On 8 August 2015 as John Wells, Ken Knowles and I were cruising through the community of St. Mary's checking out the usual birding points and were surprised to see three Barn Swallows flying overhead on Road X. August is a poor month for Barn Swallow records. Most Newfoundland records occur during the spring and fall migration periods, May-June and Sept-Oct. We carried on with our day. A weekend later on 16 Aug I found myself on the same Road X in St. Mary's with those swallows still flying overhead. Lingering Barn Swallows in August rang every alarm bell. There were now five Barn Swallows, three with full adult long tails and two with short tails like one-year old or perhaps juveniles. Against the bright white sky it was difficult to see details of the plumage. Impatiently I walked over to the closest building which as it turned out was not being used and BINGO there was a Barn Swallow nest over the door light shade. There were the arses of two nearly fledged young pointing in my direction. I didn't want to cause a premature flush of the young birds so hung back. I got the camera out of the car and got theses snaps.
The arses of two not yet fledged Barn Swallows on a nest at St. Mary's is quite a rare sighting in the province of Newfoundland and Labrador. 16 August 2015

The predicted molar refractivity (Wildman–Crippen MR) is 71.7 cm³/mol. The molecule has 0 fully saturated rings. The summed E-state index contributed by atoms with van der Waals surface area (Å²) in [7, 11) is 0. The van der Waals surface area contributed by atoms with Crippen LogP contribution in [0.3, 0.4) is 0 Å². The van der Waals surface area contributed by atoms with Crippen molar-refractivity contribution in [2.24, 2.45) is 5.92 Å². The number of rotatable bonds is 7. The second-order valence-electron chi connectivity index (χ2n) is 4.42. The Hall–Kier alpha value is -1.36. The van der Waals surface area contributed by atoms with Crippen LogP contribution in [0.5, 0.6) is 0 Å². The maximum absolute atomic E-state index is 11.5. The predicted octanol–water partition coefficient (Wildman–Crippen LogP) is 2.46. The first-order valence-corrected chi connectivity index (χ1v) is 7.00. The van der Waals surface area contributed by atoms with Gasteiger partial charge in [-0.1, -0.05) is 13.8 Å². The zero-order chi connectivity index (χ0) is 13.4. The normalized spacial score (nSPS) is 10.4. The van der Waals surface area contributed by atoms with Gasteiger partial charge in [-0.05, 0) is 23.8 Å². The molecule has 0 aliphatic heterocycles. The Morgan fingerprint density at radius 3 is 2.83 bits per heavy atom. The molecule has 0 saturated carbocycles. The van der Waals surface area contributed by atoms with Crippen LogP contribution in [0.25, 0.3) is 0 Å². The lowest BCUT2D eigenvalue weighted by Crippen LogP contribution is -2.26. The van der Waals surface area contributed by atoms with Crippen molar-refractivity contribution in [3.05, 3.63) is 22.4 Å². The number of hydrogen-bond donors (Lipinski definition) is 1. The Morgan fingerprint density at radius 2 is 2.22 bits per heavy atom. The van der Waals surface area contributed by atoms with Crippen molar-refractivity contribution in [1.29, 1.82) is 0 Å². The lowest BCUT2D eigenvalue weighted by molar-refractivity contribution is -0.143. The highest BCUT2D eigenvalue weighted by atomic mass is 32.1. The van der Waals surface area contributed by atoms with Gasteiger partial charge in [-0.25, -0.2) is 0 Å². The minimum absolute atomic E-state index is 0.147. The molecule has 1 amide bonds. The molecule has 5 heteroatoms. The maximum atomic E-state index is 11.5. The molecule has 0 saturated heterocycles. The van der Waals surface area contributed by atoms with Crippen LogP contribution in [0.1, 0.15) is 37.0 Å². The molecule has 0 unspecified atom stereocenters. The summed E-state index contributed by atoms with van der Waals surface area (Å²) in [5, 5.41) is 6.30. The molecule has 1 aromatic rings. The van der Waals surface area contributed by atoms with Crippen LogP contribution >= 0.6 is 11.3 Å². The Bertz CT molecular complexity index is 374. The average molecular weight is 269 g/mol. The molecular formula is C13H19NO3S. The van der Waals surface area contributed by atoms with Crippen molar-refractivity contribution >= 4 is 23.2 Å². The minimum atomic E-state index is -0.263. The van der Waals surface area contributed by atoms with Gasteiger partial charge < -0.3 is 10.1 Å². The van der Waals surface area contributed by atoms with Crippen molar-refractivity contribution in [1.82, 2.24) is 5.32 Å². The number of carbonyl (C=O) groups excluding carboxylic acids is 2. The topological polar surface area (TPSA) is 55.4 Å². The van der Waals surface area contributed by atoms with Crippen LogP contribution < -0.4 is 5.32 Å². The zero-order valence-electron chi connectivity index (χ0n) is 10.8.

The large deposit of droppings beneath the nest perhaps indicates more than two young were involved. The two short-tailed Barn Swallows flying with the three adults over the nest site were possibly just fledged flying young from this nest. 16 August 2015
On a family outing aboard one of the Witless Bay Ecological Reserves tour boats on 15 August I noted an encouraging abundance of nearly fledged kittiwakes on the cliffs. Hopefully the parent birds were still able to find a food supply good enough to finish off the rearing of the young even after the spawning capelin moved offshore.
Lots of nearly fledged kittiwakes sat on the nests at Gull Island. Witless Bay Ecological Reserve on the latish date of 15 August.
There were plenty of Common Murres standing around doing 'nothing'.
I could hear the familiar cries of young murres from within this mass of murres on Gull Island but could not see any of the fluff balls. Seems late in the summer for this many murres to still be massed on the breeding site. Not sure if there is a significance to this or if it is my ignorance of the breeding chronology of Gull Island Common Murres.